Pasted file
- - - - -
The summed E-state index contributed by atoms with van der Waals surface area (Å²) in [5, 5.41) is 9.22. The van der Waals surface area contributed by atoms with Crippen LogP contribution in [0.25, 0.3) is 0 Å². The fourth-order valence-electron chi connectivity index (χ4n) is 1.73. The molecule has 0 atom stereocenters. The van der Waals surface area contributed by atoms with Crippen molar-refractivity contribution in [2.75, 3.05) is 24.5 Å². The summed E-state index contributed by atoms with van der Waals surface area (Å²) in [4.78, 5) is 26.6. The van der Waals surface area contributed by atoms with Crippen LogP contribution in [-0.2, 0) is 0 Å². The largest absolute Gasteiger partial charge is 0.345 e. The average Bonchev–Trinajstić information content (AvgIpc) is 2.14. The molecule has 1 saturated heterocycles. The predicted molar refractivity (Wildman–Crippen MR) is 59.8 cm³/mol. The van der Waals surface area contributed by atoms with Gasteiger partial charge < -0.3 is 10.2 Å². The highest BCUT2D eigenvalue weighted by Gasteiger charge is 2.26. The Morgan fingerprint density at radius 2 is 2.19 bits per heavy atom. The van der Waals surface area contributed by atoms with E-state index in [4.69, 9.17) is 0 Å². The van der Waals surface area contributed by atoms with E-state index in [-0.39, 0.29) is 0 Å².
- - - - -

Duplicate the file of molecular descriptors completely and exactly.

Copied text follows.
The summed E-state index contributed by atoms with van der Waals surface area (Å²) in [5, 5.41) is 9.22. The van der Waals surface area contributed by atoms with Crippen LogP contribution in [0.25, 0.3) is 0 Å². The fourth-order valence-electron chi connectivity index (χ4n) is 1.73. The molecule has 0 atom stereocenters. The van der Waals surface area contributed by atoms with Crippen molar-refractivity contribution in [2.75, 3.05) is 24.5 Å². The summed E-state index contributed by atoms with van der Waals surface area (Å²) in [4.78, 5) is 26.6. The van der Waals surface area contributed by atoms with Crippen LogP contribution in [-0.2, 0) is 0 Å². The largest absolute Gasteiger partial charge is 0.345 e. The average Bonchev–Trinajstić information content (AvgIpc) is 2.14. The molecule has 1 saturated heterocycles. The predicted molar refractivity (Wildman–Crippen MR) is 59.8 cm³/mol. The van der Waals surface area contributed by atoms with Gasteiger partial charge < -0.3 is 10.2 Å². The highest BCUT2D eigenvalue weighted by Gasteiger charge is 2.26. The Morgan fingerprint density at radius 2 is 2.19 bits per heavy atom. The van der Waals surface area contributed by atoms with E-state index in [4.69, 9.17) is 0 Å². The van der Waals surface area contributed by atoms with E-state index in [-0.39, 0.29) is 0 Å².